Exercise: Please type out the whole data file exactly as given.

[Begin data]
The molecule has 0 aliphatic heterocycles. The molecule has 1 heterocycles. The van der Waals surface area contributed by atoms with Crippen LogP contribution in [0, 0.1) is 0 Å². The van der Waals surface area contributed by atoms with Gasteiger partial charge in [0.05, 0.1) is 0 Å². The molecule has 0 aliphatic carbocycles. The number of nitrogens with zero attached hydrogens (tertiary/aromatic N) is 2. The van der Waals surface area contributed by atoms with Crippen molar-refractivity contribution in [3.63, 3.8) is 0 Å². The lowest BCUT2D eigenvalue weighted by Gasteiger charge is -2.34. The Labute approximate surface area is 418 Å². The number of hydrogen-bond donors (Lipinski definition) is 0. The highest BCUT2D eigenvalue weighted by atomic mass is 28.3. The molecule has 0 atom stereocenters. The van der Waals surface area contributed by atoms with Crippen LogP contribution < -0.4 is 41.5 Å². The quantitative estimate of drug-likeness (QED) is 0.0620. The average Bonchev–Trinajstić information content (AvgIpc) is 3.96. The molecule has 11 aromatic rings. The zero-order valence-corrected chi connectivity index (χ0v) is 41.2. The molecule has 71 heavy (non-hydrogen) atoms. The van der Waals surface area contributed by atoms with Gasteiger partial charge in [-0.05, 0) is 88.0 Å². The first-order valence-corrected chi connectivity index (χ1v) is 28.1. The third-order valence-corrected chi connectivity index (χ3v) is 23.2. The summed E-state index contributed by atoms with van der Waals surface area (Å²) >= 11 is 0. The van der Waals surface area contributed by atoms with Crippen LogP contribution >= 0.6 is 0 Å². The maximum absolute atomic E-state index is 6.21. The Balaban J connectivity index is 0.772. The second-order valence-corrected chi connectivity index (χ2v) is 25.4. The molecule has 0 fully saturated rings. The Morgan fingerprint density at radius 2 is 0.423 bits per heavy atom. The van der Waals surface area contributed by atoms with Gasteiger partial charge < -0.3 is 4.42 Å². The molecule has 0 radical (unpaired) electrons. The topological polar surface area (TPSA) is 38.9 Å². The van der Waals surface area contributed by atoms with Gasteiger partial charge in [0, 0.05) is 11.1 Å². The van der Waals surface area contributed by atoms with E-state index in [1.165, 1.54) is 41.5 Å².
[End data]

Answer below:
The molecule has 0 aliphatic heterocycles. The molecule has 1 heterocycles. The van der Waals surface area contributed by atoms with Crippen LogP contribution in [0, 0.1) is 0 Å². The van der Waals surface area contributed by atoms with Gasteiger partial charge in [0.05, 0.1) is 0 Å². The molecule has 0 aliphatic carbocycles. The number of nitrogens with zero attached hydrogens (tertiary/aromatic N) is 2. The van der Waals surface area contributed by atoms with Crippen molar-refractivity contribution in [3.63, 3.8) is 0 Å². The lowest BCUT2D eigenvalue weighted by Gasteiger charge is -2.34. The Labute approximate surface area is 418 Å². The number of hydrogen-bond donors (Lipinski definition) is 0. The highest BCUT2D eigenvalue weighted by atomic mass is 28.3. The molecule has 0 atom stereocenters. The van der Waals surface area contributed by atoms with Crippen LogP contribution < -0.4 is 41.5 Å². The quantitative estimate of drug-likeness (QED) is 0.0620. The average Bonchev–Trinajstić information content (AvgIpc) is 3.96. The molecule has 11 aromatic rings. The zero-order valence-corrected chi connectivity index (χ0v) is 41.2. The molecule has 71 heavy (non-hydrogen) atoms. The van der Waals surface area contributed by atoms with Gasteiger partial charge in [-0.05, 0) is 88.0 Å². The first-order valence-corrected chi connectivity index (χ1v) is 28.1. The third-order valence-corrected chi connectivity index (χ3v) is 23.2. The summed E-state index contributed by atoms with van der Waals surface area (Å²) >= 11 is 0. The van der Waals surface area contributed by atoms with Crippen LogP contribution >= 0.6 is 0 Å². The maximum absolute atomic E-state index is 6.21. The Balaban J connectivity index is 0.772. The second-order valence-corrected chi connectivity index (χ2v) is 25.4. The molecule has 0 fully saturated rings. The Morgan fingerprint density at radius 2 is 0.423 bits per heavy atom. The van der Waals surface area contributed by atoms with Gasteiger partial charge < -0.3 is 4.42 Å². The molecule has 0 radical (unpaired) electrons. The topological polar surface area (TPSA) is 38.9 Å². The van der Waals surface area contributed by atoms with Gasteiger partial charge in [0, 0.05) is 11.1 Å². The van der Waals surface area contributed by atoms with E-state index in [1.165, 1.54) is 41.5 Å².